The number of suspected cholera cases reported by World Health Organization (WHO) and national health authorities in Yemen between early April 2017 and June 17 from the escalation of the disease’s outbreak reached 151,400, with 1,054 deaths registered.
Cases are now being reported from 19 out of 22 governorates, four more than during the last outbreak of the infection. Between early April and June 18, MSF receivecd 41,479 patients with cholera and acute watery diarrhea. Of the more than 41,000 patients seen since 30 March, over 17,000 people sought treatment between June 4 and 18.
Health workers and all relevant authorities need to work hand in hand to control the epidemic. Poor sanitation and the lack of safe drinking water due to Yemen’s ongoing conflict make the population, particularly people suffering from chronic and acute malnutrition, more susceptible to cholera.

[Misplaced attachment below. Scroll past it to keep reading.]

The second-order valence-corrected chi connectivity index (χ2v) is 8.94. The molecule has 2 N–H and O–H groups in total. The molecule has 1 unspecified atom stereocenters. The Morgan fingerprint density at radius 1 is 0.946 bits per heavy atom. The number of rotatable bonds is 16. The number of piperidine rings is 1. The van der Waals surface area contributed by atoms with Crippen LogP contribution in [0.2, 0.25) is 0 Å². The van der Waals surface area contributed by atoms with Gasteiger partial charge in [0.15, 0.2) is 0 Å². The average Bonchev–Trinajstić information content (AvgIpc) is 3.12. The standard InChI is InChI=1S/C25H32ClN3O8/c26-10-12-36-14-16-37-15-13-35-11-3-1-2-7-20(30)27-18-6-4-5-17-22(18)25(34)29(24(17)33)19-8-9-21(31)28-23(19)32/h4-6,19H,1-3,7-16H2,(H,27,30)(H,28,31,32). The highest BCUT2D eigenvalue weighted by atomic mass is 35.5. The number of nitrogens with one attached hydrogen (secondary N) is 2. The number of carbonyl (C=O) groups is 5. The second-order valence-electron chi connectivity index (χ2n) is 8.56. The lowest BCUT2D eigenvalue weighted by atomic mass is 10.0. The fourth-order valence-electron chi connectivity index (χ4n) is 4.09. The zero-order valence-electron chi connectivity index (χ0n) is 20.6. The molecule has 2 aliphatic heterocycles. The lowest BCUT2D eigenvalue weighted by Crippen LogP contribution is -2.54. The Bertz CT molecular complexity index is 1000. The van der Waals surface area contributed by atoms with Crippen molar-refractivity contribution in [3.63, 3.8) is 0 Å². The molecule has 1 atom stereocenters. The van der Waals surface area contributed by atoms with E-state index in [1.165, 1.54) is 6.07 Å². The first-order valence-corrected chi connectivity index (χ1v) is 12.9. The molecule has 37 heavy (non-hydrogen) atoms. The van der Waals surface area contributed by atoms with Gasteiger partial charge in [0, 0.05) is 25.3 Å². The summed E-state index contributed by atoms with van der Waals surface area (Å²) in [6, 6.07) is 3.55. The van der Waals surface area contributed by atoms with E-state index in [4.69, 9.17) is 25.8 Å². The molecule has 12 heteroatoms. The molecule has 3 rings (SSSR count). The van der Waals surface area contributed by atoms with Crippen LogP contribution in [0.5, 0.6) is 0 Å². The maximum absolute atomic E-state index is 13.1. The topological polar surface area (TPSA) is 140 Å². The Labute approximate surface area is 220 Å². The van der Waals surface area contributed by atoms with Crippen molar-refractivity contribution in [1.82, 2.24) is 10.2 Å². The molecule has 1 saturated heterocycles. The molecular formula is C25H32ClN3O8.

As the outbreak spreads to poorer communities in remote areas, it is increasingly difficult for those affected to travel to health facilities in time to be treated.
Outreach activities, including chlorination of infected water sources and the distribution of hygiene kits, are key to limiting the spread of the disease. Many households in Yemen use individual wells, which will make the detection of corrupted water sources a lengthy process.
In the first few weeks of the outbreak, MSF was working in five cholera treatment centers (CTC). To help cope with the rising number of patients, teams are now running nine cholera treatment centers, seven cholera treatment units, and two stabilization units in nine governorates (Amran, Hajjah, Ad Dhale, Hodaidah, Ibb, Taiz, Sana’a, Aden, and Abyan). MSF is expanding the capacity of some CTCs and evaluating needs in other locations where it is providing support through donations.
MSF will focus on chlorination of wells and hygiene promotion in hard-to-reach areas. Awareness-raising is to be carried out via radio stations and in collaboration with mosques. MSF will provide hygiene kits and disinfection kits to patients and their families at CTCs.